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Toxins 2019, 11(9), 522;

Modifying Phosphate Toxicity in Chronic Kidney Disease
Department of Nephrology and Amsterdam Cardiovascular Sciences, Amsterdam University Medical Center, De Boelelaan 1117, 1081 HV Amsterdam, The Netherlands
Received: 4 August 2019 / Accepted: 5 September 2019 / Published: 9 September 2019


Phosphate toxicity is a well-established phenomenon, especially in chronic kidney disease (CKD), where hyperphosphatemia is a frequent occurrence when CKD is advanced. Many therapeutic efforts are targeted at phosphate, and comprise dietary intervention, modifying dialysis schemes, treating uncontrolled hyperparathyroidism and importantly, phosphate binder therapy. Despite all these interventions, hyperphosphatemia persists in many, and its pathological influence is ongoing. In nephrological care, a somewhat neglected aspect of treatment—when attempts fail to lower exposure to a toxin like phosphate—is to explore the possibility of “anti-dotes”. Indeed, quite a long list of factors modify, or are mediators of phosphate toxicity. Addressing these, especially when phosphate itself cannot be sufficiently controlled, may provide additional protection. In this narrative overview, several factors are discussed that may qualify as either such a modifier or mediator, that can be influenced by other means than simply lowering phosphate exposure. A wider scope when targeting phosphate-induced comorbidity in CKD, in particular cardiovascular disease, may alleviate the burden of disease that is the consequence of this potentially toxic mineral in CKD.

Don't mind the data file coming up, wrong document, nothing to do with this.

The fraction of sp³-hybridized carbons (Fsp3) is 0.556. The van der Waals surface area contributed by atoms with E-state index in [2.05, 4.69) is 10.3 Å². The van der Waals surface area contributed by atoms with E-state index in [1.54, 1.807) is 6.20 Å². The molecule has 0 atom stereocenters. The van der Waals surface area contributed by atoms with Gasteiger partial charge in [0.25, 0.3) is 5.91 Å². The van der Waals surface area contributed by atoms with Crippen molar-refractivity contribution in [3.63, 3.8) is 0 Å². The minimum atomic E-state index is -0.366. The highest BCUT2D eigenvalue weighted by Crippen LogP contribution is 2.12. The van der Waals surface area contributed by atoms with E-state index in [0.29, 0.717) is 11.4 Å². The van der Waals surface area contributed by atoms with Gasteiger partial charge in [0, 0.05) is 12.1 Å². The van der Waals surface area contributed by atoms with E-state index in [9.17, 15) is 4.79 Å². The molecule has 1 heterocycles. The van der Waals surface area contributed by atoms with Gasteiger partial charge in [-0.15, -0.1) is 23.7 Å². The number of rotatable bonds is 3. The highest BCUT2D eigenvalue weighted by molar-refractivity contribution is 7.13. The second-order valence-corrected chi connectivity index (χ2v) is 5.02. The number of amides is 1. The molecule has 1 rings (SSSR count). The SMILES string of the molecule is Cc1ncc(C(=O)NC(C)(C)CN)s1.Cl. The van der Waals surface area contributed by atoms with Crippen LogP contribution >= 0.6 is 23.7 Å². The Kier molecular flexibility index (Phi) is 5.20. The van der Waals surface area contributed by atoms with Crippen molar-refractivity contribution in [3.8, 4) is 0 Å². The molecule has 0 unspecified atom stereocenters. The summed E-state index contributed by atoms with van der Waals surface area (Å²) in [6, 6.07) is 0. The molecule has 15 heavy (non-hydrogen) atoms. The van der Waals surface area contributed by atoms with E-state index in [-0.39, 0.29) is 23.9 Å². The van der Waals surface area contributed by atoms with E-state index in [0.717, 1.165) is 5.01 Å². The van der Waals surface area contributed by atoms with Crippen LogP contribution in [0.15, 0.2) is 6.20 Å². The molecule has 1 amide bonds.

chronic kidney disease; CKD-MBD; phosphate
Key Contribution: Several factors can exacerbate or mitigate phosphate toxicity in patients with kidney failure. However, modulating these factors sometimes is overlooked as the focus in clinical care usually is at hyperphosphatemia per se. A more broad approach in turn could alleviate phosphate-induced comorbidity.

1. Introduction